Tuesday, September 30, 2008
Monday, August 29th, 2008
To bring this back to art, I wonder what this will mean for the future of art collecting? Edward Winkleman's blog (as always) has interesting questions with equally interesting dialogue.
In fact, Winkleman's blog is the only one that I've found that discusses the current economy and what it means for artists. I realize that the motto "art saves lives" is one that is near and dear to many artists' hearts but the truth is that poor artists can't pay their bills unless they have a day job. I predict that the fall out in the arts will be as painful as the fall out on Wall Street. Those on the margins, both financially and artistically, will go under. What survives is anybody's guess.
I read on a blog today that AP reported that the Democratic and Republican candidates spent $94,000,000 dollars in August. That’s $94 MILLION dollars in one month. What did they spend over half of this money on? I'll give you three guesses and none of them are art. It's Advertising (which is a sort of bastard form of art, I guess). Here’s a quote from that AP report: “Their campaign finance reports, filed before Saturday's midnight deadline, shows that more than half of their $3-million-a-day spending rate was devoted to advertising that became increasingly negative during the month.”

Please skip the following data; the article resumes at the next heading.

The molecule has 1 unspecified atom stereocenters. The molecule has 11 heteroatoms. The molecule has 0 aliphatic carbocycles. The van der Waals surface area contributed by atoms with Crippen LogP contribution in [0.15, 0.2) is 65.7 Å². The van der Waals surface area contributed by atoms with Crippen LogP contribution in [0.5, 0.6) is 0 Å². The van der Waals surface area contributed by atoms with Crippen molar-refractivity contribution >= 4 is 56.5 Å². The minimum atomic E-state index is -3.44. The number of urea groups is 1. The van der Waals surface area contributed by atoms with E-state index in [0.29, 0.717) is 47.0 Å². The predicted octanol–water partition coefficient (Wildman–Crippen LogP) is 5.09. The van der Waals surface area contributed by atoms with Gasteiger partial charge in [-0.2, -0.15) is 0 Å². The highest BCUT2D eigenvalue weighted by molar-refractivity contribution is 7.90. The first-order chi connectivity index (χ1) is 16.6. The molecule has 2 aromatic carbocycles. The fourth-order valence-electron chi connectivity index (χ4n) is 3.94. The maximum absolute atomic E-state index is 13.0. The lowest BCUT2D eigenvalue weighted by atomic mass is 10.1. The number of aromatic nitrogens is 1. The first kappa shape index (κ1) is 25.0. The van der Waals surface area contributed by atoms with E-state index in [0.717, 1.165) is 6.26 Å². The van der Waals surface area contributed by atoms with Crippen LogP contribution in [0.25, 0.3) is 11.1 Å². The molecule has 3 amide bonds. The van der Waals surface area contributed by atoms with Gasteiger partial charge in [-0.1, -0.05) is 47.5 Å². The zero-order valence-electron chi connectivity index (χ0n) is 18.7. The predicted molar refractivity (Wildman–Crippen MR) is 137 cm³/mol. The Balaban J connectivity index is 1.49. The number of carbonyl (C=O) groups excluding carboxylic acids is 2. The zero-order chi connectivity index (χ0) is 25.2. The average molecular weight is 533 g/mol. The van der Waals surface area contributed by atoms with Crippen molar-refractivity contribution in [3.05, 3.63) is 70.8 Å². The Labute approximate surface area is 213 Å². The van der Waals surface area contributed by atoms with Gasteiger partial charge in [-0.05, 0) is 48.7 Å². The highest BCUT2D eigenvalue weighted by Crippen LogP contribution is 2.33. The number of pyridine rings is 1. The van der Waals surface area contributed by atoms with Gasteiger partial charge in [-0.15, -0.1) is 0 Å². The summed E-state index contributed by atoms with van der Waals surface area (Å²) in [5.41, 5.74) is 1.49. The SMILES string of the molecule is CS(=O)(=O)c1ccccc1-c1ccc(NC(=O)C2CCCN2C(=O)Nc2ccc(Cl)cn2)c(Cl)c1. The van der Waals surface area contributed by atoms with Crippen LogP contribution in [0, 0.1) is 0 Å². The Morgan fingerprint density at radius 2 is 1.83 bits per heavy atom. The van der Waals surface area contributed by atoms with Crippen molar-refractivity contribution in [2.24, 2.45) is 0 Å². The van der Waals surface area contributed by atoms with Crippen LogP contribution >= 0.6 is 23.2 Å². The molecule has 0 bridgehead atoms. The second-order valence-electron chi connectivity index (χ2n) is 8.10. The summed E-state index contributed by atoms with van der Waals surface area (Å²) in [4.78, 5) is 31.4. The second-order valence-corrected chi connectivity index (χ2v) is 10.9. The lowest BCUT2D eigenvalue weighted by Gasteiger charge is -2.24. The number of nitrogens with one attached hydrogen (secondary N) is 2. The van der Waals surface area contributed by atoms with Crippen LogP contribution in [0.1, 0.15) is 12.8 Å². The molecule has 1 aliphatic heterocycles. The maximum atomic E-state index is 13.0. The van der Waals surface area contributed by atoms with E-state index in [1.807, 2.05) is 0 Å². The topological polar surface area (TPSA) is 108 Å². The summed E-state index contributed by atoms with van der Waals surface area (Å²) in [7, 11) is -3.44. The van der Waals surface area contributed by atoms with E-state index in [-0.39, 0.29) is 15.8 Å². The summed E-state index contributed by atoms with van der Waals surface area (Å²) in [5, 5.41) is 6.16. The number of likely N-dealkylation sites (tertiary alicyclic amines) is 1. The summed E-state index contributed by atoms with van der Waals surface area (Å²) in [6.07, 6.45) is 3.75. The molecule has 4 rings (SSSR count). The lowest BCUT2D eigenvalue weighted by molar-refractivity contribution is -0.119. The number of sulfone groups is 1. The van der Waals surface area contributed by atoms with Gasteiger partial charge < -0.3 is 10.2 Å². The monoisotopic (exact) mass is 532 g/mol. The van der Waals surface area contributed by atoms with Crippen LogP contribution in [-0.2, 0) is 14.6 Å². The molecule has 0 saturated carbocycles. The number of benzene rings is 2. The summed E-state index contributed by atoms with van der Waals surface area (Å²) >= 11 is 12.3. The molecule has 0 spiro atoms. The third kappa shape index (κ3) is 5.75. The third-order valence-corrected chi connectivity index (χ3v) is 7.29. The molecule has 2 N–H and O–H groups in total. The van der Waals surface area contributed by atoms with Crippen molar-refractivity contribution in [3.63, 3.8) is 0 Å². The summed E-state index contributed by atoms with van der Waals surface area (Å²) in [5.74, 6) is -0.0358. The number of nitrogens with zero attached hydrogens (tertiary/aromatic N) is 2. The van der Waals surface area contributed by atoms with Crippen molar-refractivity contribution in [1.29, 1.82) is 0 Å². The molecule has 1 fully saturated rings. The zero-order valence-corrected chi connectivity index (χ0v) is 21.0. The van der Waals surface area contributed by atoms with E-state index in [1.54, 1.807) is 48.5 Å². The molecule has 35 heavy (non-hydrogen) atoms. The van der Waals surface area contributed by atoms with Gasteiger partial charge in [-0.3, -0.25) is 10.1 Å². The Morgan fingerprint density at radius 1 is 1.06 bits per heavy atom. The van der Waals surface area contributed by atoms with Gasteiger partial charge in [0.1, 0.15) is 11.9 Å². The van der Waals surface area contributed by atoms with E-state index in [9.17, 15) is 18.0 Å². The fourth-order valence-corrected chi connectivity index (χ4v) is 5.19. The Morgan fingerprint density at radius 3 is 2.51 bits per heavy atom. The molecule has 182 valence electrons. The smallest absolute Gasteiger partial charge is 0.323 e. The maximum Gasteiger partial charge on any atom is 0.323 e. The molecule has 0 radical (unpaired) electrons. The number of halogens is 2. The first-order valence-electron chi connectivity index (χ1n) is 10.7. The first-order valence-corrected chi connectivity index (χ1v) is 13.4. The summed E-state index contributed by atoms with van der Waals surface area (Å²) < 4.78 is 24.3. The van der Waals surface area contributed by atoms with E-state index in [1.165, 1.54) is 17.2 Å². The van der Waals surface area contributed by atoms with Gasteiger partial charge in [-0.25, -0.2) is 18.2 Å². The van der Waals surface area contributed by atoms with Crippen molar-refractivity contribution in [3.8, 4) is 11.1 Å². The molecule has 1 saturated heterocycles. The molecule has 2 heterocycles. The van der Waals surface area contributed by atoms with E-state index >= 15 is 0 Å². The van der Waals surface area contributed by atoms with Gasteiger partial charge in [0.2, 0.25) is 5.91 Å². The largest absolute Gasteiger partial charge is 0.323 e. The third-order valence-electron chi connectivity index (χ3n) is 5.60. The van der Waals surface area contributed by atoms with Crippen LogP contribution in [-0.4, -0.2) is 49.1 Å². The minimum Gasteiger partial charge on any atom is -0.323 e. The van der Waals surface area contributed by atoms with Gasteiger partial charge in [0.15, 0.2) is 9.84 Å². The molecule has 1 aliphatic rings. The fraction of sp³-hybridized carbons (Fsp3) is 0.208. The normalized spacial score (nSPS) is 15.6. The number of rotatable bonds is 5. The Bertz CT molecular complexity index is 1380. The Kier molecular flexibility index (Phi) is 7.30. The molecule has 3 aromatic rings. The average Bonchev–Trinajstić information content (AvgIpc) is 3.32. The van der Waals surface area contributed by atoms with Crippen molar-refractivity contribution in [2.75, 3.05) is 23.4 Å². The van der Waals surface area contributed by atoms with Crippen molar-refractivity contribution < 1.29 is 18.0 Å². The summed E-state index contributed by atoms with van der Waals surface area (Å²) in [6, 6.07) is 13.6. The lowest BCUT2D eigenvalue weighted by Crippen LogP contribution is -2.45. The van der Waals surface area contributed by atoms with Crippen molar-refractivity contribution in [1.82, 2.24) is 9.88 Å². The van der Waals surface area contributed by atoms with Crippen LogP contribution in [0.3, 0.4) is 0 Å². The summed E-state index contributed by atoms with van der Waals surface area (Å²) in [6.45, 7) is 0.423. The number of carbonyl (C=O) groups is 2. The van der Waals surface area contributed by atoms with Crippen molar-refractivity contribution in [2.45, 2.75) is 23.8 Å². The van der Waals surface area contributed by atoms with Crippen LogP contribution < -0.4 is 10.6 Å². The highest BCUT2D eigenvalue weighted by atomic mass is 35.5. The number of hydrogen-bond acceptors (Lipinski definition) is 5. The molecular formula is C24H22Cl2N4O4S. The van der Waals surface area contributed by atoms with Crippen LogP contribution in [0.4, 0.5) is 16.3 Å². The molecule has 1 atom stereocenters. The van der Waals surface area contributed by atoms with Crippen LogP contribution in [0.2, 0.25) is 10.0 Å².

I guess I should be glad that all this money is flowing around, keeping ad agencies, TV and radio stations and other forms of the media employed. It's a good time to be on some political somebody's staff - at least you'd have a job and probably a well paid one at that. I can't help but think of my studies of the last days of the Roman Empire, when the Imperial government's minions, bloated with money and power, taxed the hard-working peasantry out of existence. What the peasants didn't pay in taxes, they paid in manpower as the Imperial army press ganged men for the army. And guess what - the Persian Empire (aka Iran and Iraq) and religious bigotry were the downfall of the late Roman Empire and the Byzantine Empire. A survey of archaeological sites in Egypt show that there were hundreds of good-sized villages that just disappeared between the 3rd and 4th century CE. The supposition is that that they were taxed to death while the Emperor and his corrupt court lived the high life. That sure sounds familiar.
The times are too dangerous and the issues too pressing for it to be business as usual. We can't base our vote on who looks good in a suit or how stylish the hair cut is or the latest clever political spin. We truly are looking into the abyss. I'd like to think of a nice, elegant sentence to wrap this post up but I just can't. All of us have lost - some sons and husbands to the insane war "over there," some their life savings and hope of retirement, some (many) our belief in our system of government. I guess I lacked imagination because I never thought it could get this bad. Like a lot of us, I'm frightened - well, not crazy scared - but deeply deeply concerned. Round and round it goes and where it stops, nobody knows.